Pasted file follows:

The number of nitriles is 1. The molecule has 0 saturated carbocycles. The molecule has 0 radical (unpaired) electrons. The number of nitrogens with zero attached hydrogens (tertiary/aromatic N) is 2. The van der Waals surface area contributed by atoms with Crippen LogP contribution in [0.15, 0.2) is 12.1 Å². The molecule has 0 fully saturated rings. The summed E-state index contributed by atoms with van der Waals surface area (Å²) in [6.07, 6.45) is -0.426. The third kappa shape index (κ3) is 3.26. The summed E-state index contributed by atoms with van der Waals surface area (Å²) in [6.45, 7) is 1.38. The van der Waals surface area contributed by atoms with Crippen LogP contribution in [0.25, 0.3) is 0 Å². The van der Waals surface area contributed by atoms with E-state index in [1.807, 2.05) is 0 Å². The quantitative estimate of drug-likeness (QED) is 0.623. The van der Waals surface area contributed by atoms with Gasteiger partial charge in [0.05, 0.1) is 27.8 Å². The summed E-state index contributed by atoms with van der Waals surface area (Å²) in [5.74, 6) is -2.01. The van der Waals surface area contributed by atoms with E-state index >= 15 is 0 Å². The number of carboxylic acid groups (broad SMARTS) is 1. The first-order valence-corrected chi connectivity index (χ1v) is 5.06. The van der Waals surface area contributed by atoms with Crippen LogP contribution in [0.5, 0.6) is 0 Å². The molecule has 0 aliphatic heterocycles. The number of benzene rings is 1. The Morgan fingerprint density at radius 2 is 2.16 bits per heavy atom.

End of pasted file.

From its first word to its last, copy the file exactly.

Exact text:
The number of nitriles is 1. The molecule has 0 saturated carbocycles. The molecule has 0 radical (unpaired) electrons. The number of nitrogens with zero attached hydrogens (tertiary/aromatic N) is 2. The van der Waals surface area contributed by atoms with Crippen LogP contribution in [0.15, 0.2) is 12.1 Å². The molecule has 0 fully saturated rings. The summed E-state index contributed by atoms with van der Waals surface area (Å²) in [6.07, 6.45) is -0.426. The third kappa shape index (κ3) is 3.26. The summed E-state index contributed by atoms with van der Waals surface area (Å²) in [6.45, 7) is 1.38. The van der Waals surface area contributed by atoms with Crippen LogP contribution in [0.25, 0.3) is 0 Å². The van der Waals surface area contributed by atoms with E-state index in [1.807, 2.05) is 0 Å². The quantitative estimate of drug-likeness (QED) is 0.623. The van der Waals surface area contributed by atoms with Gasteiger partial charge in [0.05, 0.1) is 27.8 Å². The summed E-state index contributed by atoms with van der Waals surface area (Å²) in [5.74, 6) is -2.01. The van der Waals surface area contributed by atoms with E-state index >= 15 is 0 Å². The number of carboxylic acid groups (broad SMARTS) is 1. The first-order valence-corrected chi connectivity index (χ1v) is 5.06. The van der Waals surface area contributed by atoms with Crippen LogP contribution in [0.5, 0.6) is 0 Å². The molecule has 0 aliphatic heterocycles. The number of benzene rings is 1. The Morgan fingerprint density at radius 2 is 2.16 bits per heavy atom.